How to keep your hair healthy this winter
It can be anything from the cool winter air to the heating in your flat that plays a factor in damaging your hair. The most common signs can be an itchy scalp, dull, heavy hair or even the shortest lengths getting knottier than usual. We spoke to Dr hair loss specialist and transplant surgeon at The Private Clinic of Harley Street to help you beat the 6 most common problems.
The problem: dry scalp
A dry scalp can be more prevalent in winter and is often marked by small white flakes caused by the cold weather. In order for your hair to be strong and healthy, you need your scalp to be properly nourished. If your scalp is struggling, you may suffer from split and damaged ends, dandruff, skin dehydration and flaking, and as a result your hair will struggle to grow.
The solution: “To look after your scalp, use quality organic shampoo, wash your hair often and regularly use oil to massage the scalp. Adding a scalp massage to a haircare regimen stimulates the scalp, improves circulation and reduces stress. Essential oils such as rosemary, lavender, thyme, pomegranate, tea tree and cedarwood can also be used as they offer fantastic hydration for the skin.”
The problem: stunted growth
If you go to sleep with dirty hair, sweat, dirt, gels and other products can clog the pores over time and prevent the hair from growing in the way it normally would if it was clean.
The solution: “There is a common misconception that washing the hair frequently is bad for it. Actually, it is important to wash the hair regularly to keep it clean and healthy. Try not to scratch the scalp when washing as this can damage the hair from the root, which could curtail growth.
You should also always be cautious with chemicals in shampoos, conditioners and hair dye because they can be extremely traumatic for the hair, so you should minimise exposure to these toxins wherever possible. When purchasing new hair products, opt for SLS-free (sodium lauryl sulphate) options. SLS is the ingredient in shampoo that causes the product to lather, but this ingredient can also contribute to hair loss, so wherever possible invest in natural, sulphate-free products to protect your hair.”
The problem: knots (yes, this includes short hair)
Winter wind can tangle even relatively short hair, resulting in knots which cause the individual strands to rub together. Attacking these knots by brushing your hair can cause the hairs to break and fall out.
The solution: “When combing your hair, try using a detangling spray and a brush with ultra-soft bristles, which will gently remove knots without pulling at the hair. Contrary to popular belief, it’s also important to regularly brush the hair (whatever length), even if it’s damaged. Brushing the hair every morning and evening for 1-2 minutes encourages hair growth, as the brushing stimulates circulation on the scalp. It’s also a good idea to massage the scalp gently during the washing of the hair, as this stimulates blood circulation too.”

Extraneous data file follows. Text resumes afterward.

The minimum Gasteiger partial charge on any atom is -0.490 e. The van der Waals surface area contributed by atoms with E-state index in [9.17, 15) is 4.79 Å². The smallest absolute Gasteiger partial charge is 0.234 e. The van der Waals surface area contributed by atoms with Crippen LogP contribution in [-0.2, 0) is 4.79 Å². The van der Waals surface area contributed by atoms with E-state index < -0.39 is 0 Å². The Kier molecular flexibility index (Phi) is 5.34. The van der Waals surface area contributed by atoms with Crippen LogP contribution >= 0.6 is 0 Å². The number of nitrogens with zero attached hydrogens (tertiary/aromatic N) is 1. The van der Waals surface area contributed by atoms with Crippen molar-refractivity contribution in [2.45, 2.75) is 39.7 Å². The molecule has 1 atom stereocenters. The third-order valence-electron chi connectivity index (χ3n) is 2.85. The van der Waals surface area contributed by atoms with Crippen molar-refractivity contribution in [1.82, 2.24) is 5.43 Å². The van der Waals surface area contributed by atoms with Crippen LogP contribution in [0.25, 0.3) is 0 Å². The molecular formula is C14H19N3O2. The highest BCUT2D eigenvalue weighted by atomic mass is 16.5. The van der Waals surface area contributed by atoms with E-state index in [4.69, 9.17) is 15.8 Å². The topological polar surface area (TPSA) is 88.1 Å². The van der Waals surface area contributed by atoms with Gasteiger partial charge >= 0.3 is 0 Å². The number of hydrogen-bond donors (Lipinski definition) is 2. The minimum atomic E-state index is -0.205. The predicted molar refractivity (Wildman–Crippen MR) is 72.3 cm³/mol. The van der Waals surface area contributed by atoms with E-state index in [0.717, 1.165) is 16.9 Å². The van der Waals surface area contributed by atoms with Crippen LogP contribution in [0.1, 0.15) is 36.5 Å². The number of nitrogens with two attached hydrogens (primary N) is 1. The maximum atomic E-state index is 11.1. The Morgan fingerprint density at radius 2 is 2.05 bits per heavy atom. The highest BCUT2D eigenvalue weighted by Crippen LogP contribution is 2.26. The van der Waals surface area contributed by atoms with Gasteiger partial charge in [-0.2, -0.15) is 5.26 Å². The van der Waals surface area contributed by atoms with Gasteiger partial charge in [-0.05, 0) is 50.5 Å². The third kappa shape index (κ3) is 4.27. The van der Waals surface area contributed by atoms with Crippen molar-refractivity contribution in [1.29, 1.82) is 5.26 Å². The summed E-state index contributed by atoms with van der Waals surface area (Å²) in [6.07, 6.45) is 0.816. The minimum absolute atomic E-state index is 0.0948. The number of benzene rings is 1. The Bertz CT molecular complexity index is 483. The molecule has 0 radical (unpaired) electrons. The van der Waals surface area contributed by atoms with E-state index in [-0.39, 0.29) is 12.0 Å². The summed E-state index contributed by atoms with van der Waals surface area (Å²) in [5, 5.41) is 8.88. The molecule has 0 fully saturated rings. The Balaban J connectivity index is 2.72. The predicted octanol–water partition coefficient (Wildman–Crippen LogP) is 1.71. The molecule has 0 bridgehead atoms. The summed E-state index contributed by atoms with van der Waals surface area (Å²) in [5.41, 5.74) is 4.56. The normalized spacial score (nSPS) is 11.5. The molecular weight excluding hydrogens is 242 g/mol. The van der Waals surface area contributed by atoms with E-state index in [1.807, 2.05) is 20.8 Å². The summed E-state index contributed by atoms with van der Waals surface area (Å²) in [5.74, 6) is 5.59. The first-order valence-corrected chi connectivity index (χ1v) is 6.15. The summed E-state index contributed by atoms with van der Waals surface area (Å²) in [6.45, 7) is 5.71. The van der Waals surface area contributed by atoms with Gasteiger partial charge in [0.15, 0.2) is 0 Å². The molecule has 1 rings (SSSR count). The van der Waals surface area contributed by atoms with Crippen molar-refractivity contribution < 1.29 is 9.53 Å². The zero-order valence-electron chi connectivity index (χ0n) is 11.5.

The problem: dry and dull hair
During the winter months, cold and harsh weather can cause hair to become dry, dull and brittle.
The solution: “Try to use a deep conditioner 2-3 times a week. Look out for conditioners with a low pH level and those that contain agents such as sodium PCA, sodium lactate, glycerin and propylene glycol, as these are the best for retaining moisture. It is also always best to wash your hair with warm or cool water, as hot water can traumatise the hair and can strip it of its nutrients, causing it to look dull and broken.”
The problem: frizz
For those of you with longer hair, you might prefer to dry your locks at home before venturing out into the cold. The increase in the use of heat on the hair can weaken individual hair follicles, causing the hair to dry out and become brittle. When you combine this with the weather conditions, the hair can become dry and frizzy, and it can look and feel unhealthy.
The solution: “To prevent this, try to keep the use of hairdryers and any other heated styling tool to a minimum, and allow your hair to dry naturally so that it is able to hold in all its vital nutrients. Also, avoid doing anything which pulls on the hair, such as tying it up in a tight top-knot, because over time, this will damage the hair further and can even cause a condition known as traction alopecia.”
The problem: too much chocolate
It’s not uncommon to indulge during the winter period, especially when Christmas draws closer. However, an increase in chocolate and mince pies should not mean your intake of healthy foods suffers. Hair is made up of a fibrous protein called keratin, meaning that maintaining a diet with sufficient protein is essential for hair health.
The solution: “Make sure you eat plenty of lean meat, fish and eggs, which are all rich protein sources. Vegetarians can source protein easily from nuts, legumes and beans. Foods high in vitamins A, B, C and E, as well as iron, zinc, copper, magnesium and selenium, are also vital additions to the shopping list to fuel hair growth.
If you get protein from shakes, it is important to remember that protein shakes actually accelerate hair loss in men predisposed to balding. They often contain growth hormones such as creatine and DHEA, which not only increase muscle mass, but also increase testosterone levels in the bloodstream. Testosterone produces a chemical known as DHT, which contributes to baldness when the hair follicles become exposed to too much. Sadly, this is something that most men are unaware of until they notice that their hair loss has already become more apparent.”